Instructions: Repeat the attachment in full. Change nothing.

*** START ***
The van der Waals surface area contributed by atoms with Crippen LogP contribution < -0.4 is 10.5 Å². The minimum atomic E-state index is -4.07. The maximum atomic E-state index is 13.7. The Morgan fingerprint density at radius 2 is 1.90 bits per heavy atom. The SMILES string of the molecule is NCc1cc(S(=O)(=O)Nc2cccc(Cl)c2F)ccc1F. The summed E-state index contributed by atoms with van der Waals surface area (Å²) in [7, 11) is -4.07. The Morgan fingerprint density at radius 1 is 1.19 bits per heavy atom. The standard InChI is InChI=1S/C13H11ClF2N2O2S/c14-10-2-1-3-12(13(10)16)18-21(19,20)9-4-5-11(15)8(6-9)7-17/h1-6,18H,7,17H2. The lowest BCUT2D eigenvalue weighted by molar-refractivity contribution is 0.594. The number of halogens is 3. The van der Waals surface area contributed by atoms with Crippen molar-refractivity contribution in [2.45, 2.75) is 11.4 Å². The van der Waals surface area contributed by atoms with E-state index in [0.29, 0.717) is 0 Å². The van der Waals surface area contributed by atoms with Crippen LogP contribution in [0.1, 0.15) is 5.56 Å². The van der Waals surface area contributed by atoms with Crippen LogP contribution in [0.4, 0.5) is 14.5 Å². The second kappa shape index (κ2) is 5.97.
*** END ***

The van der Waals surface area contributed by atoms with Crippen LogP contribution < -0.4 is 10.5 Å². The minimum atomic E-state index is -4.07. The maximum atomic E-state index is 13.7. The Morgan fingerprint density at radius 2 is 1.90 bits per heavy atom. The SMILES string of the molecule is NCc1cc(S(=O)(=O)Nc2cccc(Cl)c2F)ccc1F. The summed E-state index contributed by atoms with van der Waals surface area (Å²) in [7, 11) is -4.07. The Morgan fingerprint density at radius 1 is 1.19 bits per heavy atom. The standard InChI is InChI=1S/C13H11ClF2N2O2S/c14-10-2-1-3-12(13(10)16)18-21(19,20)9-4-5-11(15)8(6-9)7-17/h1-6,18H,7,17H2. The lowest BCUT2D eigenvalue weighted by molar-refractivity contribution is 0.594. The number of halogens is 3. The van der Waals surface area contributed by atoms with Crippen molar-refractivity contribution in [2.45, 2.75) is 11.4 Å². The van der Waals surface area contributed by atoms with E-state index in [0.29, 0.717) is 0 Å². The van der Waals surface area contributed by atoms with Crippen LogP contribution in [0.1, 0.15) is 5.56 Å². The van der Waals surface area contributed by atoms with Crippen LogP contribution in [0.4, 0.5) is 14.5 Å². The second kappa shape index (κ2) is 5.97.